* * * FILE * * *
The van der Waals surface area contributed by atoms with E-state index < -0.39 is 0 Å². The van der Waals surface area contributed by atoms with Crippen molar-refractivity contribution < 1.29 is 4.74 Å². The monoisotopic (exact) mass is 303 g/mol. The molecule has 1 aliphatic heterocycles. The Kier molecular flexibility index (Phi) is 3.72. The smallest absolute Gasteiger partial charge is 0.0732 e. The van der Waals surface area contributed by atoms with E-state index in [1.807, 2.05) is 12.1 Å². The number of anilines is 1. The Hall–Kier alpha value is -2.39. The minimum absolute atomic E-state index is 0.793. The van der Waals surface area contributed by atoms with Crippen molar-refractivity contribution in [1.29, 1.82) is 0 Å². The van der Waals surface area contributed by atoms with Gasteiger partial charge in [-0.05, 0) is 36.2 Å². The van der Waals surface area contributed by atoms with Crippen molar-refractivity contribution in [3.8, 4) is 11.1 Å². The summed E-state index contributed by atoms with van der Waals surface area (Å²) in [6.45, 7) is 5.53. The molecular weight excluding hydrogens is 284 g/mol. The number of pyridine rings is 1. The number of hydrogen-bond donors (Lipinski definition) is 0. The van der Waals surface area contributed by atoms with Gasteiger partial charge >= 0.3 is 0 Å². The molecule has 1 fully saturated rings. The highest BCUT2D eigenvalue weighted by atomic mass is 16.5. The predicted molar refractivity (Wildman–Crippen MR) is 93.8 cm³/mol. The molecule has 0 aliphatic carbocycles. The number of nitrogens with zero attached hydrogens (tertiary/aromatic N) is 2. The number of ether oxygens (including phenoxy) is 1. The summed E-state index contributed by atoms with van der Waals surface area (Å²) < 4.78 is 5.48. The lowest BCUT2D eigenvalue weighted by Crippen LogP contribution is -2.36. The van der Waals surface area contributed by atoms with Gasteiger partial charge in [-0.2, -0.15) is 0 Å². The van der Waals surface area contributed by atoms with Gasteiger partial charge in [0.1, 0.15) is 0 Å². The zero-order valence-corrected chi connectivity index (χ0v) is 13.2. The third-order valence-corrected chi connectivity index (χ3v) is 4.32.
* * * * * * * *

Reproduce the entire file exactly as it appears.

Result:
The van der Waals surface area contributed by atoms with E-state index < -0.39 is 0 Å². The van der Waals surface area contributed by atoms with Crippen molar-refractivity contribution < 1.29 is 4.74 Å². The monoisotopic (exact) mass is 303 g/mol. The molecule has 1 aliphatic heterocycles. The Kier molecular flexibility index (Phi) is 3.72. The smallest absolute Gasteiger partial charge is 0.0732 e. The van der Waals surface area contributed by atoms with E-state index in [1.807, 2.05) is 12.1 Å². The number of anilines is 1. The Hall–Kier alpha value is -2.39. The minimum absolute atomic E-state index is 0.793. The van der Waals surface area contributed by atoms with Crippen molar-refractivity contribution in [1.29, 1.82) is 0 Å². The van der Waals surface area contributed by atoms with Gasteiger partial charge in [-0.05, 0) is 36.2 Å². The van der Waals surface area contributed by atoms with Crippen molar-refractivity contribution in [3.8, 4) is 11.1 Å². The summed E-state index contributed by atoms with van der Waals surface area (Å²) in [6.45, 7) is 5.53. The molecular weight excluding hydrogens is 284 g/mol. The number of pyridine rings is 1. The number of hydrogen-bond donors (Lipinski definition) is 0. The van der Waals surface area contributed by atoms with Gasteiger partial charge >= 0.3 is 0 Å². The molecule has 1 fully saturated rings. The highest BCUT2D eigenvalue weighted by atomic mass is 16.5. The predicted molar refractivity (Wildman–Crippen MR) is 93.8 cm³/mol. The molecule has 0 aliphatic carbocycles. The number of nitrogens with zero attached hydrogens (tertiary/aromatic N) is 2. The number of ether oxygens (including phenoxy) is 1. The summed E-state index contributed by atoms with van der Waals surface area (Å²) < 4.78 is 5.48. The lowest BCUT2D eigenvalue weighted by Crippen LogP contribution is -2.36. The van der Waals surface area contributed by atoms with Gasteiger partial charge in [-0.2, -0.15) is 0 Å². The van der Waals surface area contributed by atoms with Gasteiger partial charge in [0.1, 0.15) is 0 Å². The zero-order valence-corrected chi connectivity index (χ0v) is 13.2. The third-order valence-corrected chi connectivity index (χ3v) is 4.32.